Re-entry Anxiety & Returning to ‘Normal Life’
What it is, how it operates and when to seek help
Comfort zones have been our safe spaces amidst the Corona Virus pandemic and rightly so. More than ever we have needed to inhabit spaces that allow us to breath in a time where breathing is deadly. The problem is that when it comes to entering a world with an invisible assassin, we can suffer something known as re-entry anxiety.
Re-entry anxiety exists as a direct result of being cooped up and away from people for a prolonged period of time. A study for Ipsos MORI tells us that 67% of people would feel uncomfortable attending public events in the wake of the Covid-19 epidemic.
49% of the UK workforce don’t feel comfortable going back to work, 39% of which have feelings of nervousness at being forced to do so. It’s hardly surprising that being told how dangerous everything is and how contradictory the rules have been at times has led us to a state of paralysis. More to the point, having time off to experience r&r away from deadlines and impossible workloads has already given a large chunk of the UK workforce time to prioritise their lives in a way that’s not been done before.
Re-entry anxiety is almost totally circumstantial, but that doesn’t mean that you’re feelings aren’t valid. We’ve become habituated to life indoors, which for many has felt comforting. I know that for me having time off where I could just be in my home and take a step back from my responsibilities gave me time to heal. Although I am aware that I have been incredibly privileged for the most part during the lockdown, because this time off has enabled me to truly heal. The thought of going back to the daily grind in the same way as we once did is enough to make me spiral, but throw in the pandemic and I really can’t think of anything worse.
Given that the world seems to be falling apart outside my four walls, I’ll take a cup of coffee, some cheerful tv and a book or two to chomp through any day. Sadly, my early retirement isn’t going to be permanent. I was brought crashing down to Earth when I got the phone call from my manager telling me I had been made redundant. The usual feeling of dread crept in, along with good old guilt and self-doubt.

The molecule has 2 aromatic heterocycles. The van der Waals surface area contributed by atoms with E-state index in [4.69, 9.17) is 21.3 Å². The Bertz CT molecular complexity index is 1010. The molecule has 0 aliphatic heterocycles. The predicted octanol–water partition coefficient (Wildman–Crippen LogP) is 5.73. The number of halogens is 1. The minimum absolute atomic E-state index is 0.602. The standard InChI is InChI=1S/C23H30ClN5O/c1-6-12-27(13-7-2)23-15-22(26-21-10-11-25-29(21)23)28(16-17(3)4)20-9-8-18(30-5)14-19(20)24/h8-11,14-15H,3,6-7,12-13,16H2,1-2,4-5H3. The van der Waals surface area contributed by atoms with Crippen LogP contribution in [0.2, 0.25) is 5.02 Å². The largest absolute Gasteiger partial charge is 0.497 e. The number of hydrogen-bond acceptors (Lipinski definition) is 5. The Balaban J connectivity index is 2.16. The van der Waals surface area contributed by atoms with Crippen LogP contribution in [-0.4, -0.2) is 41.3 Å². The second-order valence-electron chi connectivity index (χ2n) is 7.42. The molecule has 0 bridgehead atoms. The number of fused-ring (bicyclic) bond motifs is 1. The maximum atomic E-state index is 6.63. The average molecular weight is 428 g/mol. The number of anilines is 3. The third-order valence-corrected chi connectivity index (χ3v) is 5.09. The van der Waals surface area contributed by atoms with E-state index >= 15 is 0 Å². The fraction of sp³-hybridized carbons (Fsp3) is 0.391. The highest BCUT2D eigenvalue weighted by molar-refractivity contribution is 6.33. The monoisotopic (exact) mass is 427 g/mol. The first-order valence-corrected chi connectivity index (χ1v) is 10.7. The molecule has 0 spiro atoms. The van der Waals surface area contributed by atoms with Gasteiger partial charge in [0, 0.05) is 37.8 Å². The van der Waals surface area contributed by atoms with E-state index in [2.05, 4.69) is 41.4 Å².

Why hadn’t I been using this time to look for other work? Why hadn’t I bothered to be more proactive? The truth is that anything I’d have submitted for work would have been lacklustre and the most proactive thing I could do was to keep still. It took all my very nervous energy to do nothing at all.
Now that I finally have things in line, work-wise, I’m realising that all the other hard work I’ve been doing is being tested pretty intensely. Imposter Syndrome is something I talk about a lot on I, Baskerville, and let me tell you that I’ve been feeling the clammy grip of it once more. Thankfully I’m a dab hand at talking to my Imposter these days, but for a second there I faltered.
Re-entering the workplace with re-entry anxiety smacks of all things wrong with the world right now. We feel an aversion to it and quite rightly so. Who wants to risk a poxy salary when the pay off could be your life? I know the answer isn’t simple, but the question really is.
Anyhow, the most important thing we can do right now is to find ways to cope and adapt in the most reasonable ways possible. Here are some tip-top-tips that offer you a starting point. (And some links to professional sources at the bottom, if things are feeling a little too overwhelming right now).
Relearn what you can and can’t control
Loosen your grip on everything. I know that a sense of control can make you feel better equipped to deal with these things, but right now you need to have a solid understanding of what is within your control and what is not. Everything that isn’t, as hard as it might feel to do so, needs to be put on the back burner or moved to the bottom of the list if you don’t feel like you can let go completely. If you keep your energy focused on everything that is wildly out of control the things within your grasp begins to fall away, and often it’s the things we can control that offers us the most stability.
Take it easy, there’s no rush
Rules are bending and being lifted but that doesn’t mean that you should be in any rush to participate in anything that makes you feel uncomfortable. Take a gradual approach to things. If you’re feeling social fatigue excuse yourself and go home. If you feel like you’re not ready to hop it to the pub yet then that’s okay. Everything at pace and in your own time.
Don’t lose sight of the people around you who are reaching out a helping hand. Talk to your chosen family and friends on the phone. They need you to check in with them just as much as you need them to check in with you. Don’t get sucked into yourself too deeply. While retrospection is good for healing, it can make you feel even worse when the time will inevitably come for you to come out of your shell.
If it’s becoming a bigger problem, and by that, I mean impeding your life in a significant and damaging way then it’s time to put on brave boots to seek some help. If it feels like too much to do right now, remind yourself that your health needs you more than ever.
Check out these links for some help managing your anxiety, reaching out and finding the right help.